One of the key ways he has manipulated the media is by playing into our fondness for controversy and confrontation. Compromise and comity are boring; outrageous and unusual is what makes the news. Trump’s long years in the public eye have taught him well.
After all, what kind of show would “The Apprentice” have been if he had called in the human resources people to assist an employee who was not performing well. No way. “You’re fired,” he’d say.
Republicans, even those not fond of Trump, are coming to accept him. They already detest Clinton, whom they expect (or hope) will be indicted over the email scandal. If she’s not indicted, these “Hillary in Prison” folks think the FBI investigators will leak the worst of their findings, further damaging her.
Perhaps more troubling to Clinton is how she might handle those issues on which Sanders and Trump agree, particularly the open trade agreements which she enthusiastically supported, until recently. Trump talks about this relentlessly in every speech, even more than he talks about immigration. He leads many speeches, as he did in Maryland and Pennsylvania, with the number of manufacturing jobs that have been lost in the area and how he would bring them back.
On the Iraq war, Clinton now admits she was wrong to vote for the invasion, but it’s hard not to see that it did destabilize the entire Middle East. “The worst foreign policy decision in U.S. history,” said Sanders. And how about Libya?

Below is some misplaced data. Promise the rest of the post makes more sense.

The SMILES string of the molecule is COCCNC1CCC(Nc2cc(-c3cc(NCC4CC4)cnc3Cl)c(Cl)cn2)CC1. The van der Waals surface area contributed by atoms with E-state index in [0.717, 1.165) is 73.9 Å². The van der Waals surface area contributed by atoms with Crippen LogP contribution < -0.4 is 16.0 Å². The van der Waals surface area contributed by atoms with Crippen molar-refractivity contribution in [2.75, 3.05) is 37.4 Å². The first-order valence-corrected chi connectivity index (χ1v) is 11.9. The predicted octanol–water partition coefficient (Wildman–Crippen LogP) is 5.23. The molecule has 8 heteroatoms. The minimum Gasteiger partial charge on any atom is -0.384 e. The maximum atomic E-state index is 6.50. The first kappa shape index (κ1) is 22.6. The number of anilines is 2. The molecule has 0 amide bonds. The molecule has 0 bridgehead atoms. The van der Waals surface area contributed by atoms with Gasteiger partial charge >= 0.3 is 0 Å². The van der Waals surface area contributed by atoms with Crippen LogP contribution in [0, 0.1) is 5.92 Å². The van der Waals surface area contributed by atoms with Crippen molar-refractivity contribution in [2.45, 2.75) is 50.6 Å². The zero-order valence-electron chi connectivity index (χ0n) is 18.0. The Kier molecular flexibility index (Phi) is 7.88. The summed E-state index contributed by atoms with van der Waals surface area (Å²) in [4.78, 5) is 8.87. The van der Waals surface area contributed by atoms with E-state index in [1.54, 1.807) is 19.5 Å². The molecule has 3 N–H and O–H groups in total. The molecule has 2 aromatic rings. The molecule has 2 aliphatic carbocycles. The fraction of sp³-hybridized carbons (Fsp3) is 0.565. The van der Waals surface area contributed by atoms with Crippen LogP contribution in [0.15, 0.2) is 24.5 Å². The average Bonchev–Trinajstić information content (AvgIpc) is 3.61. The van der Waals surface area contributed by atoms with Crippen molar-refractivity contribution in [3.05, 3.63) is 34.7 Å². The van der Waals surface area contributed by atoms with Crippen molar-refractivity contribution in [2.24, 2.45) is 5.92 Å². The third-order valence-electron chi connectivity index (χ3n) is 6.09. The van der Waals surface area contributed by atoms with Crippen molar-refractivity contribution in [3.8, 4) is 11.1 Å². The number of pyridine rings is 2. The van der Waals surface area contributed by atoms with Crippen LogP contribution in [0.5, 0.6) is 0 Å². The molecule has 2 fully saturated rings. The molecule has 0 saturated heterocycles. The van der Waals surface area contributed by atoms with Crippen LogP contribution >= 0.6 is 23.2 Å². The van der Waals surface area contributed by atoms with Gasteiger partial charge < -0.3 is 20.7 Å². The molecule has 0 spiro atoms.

Will it come down to counting the skeletons in Trump’s and Clinton’s closets, with victory going to the flawed candidate with the fewest skulls?
In the races to replace Barbara Mikulski in the U.S. Senate, Rep. Chris Van Hollen easily bested fellow Democratic Rep. Donna Edwards by 117,000 votes, 53% — fully benefitting from his dominance in money, advertising, endorsements and field organization. Edwards beat him only in the two majority black jurisdictions, Baltimore City and Prince George’s County, but not by enough to make up for him trouncing her in the rest of the state.
Republican Del. Kathy Szeliga, as expected, will face him in the general election; she received 36% of the vote against a huge field of 12 men and one woman. Like Van Hollen, she had the dough and the endorsements of the entire GOP political establishment; however, unlike him, she was virtually unchallenged on TV, where she portrayed herself as a down-home, business-owning, motorcycle-riding grandma.
Szeliga said she never even met her closest rival, Chris Chafee, who received 14% support. His campaign was based entirely on roadside signs and being first on the ballot (in alphabetical order). While her serious competitors, Richard Douglas and Chris Kefalas, made the rounds of GOP political clubs and garnered just single digits, Szeliga passed on forums and all but a couple of debates, spending her time dialing for dollars.